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School suspension rates have fallen in California for students of every ethnicity in the last three years, a sign that a shift in discipline practices in many school districts is starting to have an effect, according to a study released Monday by the Center for Civil Rights Remedies at the UCLA Civil Rights Project. The study includes a spreadsheet of the number of suspensions by ethnicity in 901 California school districts.

At the same time, lower rates of suspension were correlated with higher academic achievement for every racial group in the state, the study found. For African-American students, the correlation was the strongest. While some parents and educators expressed concern that suspending fewer students would lead to chaos and lower academic scores, the study found evidence of the opposite.

The findings “push back” on the idea that “you’ve got to kick out bad kids so good kids can learn,” said Daniel Losen, director of the Center for Civil Rights Remedies and the lead author of the study, “Closing the School Discipline Gap in California: Signs of Progress.” “There’s no research to support that, and data suggest the opposite is much more likely.”

Lower suspension rates were correlated with higher academic achievement for every racial group in the state, the study found.

A push by some educators, advocates and California legislators in recent years to replace “zero-tolerance” discipline policies with conflict-diffusing approaches accelerated in 2014 when the U.S. Departments of Justice and Education jointly issued a guidance letter advising schools that the disproportionate application of discipline to certain groups of students may violate federal civil rights laws. “In short, racial discrimination in school discipline is a real problem,” the guidance letter stated.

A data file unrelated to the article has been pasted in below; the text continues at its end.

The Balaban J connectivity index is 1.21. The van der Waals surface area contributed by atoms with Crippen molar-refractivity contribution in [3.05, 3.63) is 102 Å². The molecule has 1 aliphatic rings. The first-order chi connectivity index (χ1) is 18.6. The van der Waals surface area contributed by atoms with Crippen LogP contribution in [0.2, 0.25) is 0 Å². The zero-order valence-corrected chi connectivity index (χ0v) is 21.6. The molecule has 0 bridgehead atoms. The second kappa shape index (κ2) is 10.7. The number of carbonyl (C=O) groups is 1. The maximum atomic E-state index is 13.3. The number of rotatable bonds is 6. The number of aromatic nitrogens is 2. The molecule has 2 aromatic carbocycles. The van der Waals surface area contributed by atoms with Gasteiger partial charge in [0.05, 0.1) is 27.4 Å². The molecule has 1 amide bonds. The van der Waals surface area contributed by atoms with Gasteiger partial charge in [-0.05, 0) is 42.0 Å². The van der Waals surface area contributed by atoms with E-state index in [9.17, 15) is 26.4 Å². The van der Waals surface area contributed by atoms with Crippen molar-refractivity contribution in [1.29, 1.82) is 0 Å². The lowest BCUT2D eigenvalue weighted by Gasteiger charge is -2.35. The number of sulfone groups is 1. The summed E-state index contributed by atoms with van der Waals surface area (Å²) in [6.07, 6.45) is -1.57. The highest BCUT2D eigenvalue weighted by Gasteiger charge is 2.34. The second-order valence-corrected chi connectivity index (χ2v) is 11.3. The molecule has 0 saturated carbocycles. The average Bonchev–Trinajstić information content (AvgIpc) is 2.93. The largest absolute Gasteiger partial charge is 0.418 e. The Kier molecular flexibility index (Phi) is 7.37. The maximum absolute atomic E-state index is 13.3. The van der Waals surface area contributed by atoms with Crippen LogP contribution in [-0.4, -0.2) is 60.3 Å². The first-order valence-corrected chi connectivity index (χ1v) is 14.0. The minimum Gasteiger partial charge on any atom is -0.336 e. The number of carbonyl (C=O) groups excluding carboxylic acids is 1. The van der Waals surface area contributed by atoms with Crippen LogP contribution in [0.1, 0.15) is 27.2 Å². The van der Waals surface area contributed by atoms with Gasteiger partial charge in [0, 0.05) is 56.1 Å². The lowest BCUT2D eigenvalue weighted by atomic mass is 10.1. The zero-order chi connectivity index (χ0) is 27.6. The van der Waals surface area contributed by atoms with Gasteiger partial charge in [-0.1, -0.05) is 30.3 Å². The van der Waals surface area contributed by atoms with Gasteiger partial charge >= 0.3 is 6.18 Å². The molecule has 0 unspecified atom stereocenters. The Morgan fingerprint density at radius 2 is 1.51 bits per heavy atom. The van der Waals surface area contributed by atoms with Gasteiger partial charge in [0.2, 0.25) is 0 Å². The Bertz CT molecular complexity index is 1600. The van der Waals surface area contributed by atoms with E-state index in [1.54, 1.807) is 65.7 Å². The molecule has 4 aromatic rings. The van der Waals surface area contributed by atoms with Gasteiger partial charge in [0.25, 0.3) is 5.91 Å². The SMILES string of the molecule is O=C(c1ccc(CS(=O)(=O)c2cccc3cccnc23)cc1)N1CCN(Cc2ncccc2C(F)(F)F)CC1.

A chart with graphs on it.

In California, the total number of suspensions, including both sending students home and sending them to an in-school area away from their classrooms, fell from 709,580 in 2011-12 to 503,101 in 2013-14, the study found, using data from the California Department of Education.

Even with declining rates of suspension, students in certain ethnic groups continue to be more likely to be suspended, and disciplined more harshly than other students for the same offenses, the study found. The largest difference was in the “disruption/defiance” category where African American students received 7.2 more suspensions than white students per 100 students.

The study is the first statewide analysis of the relationship between the Academic Performance Index, which is a score assigned to a school based on student test performance, and rates of suspension, Losen said.

The state discontinued the Academic Performance Index after the 2012-13 academic year, so the study only examined the correlation between lower rates of suspension and higher Academic Performance Index scores for the 2011-12 and 2012-13 academic years.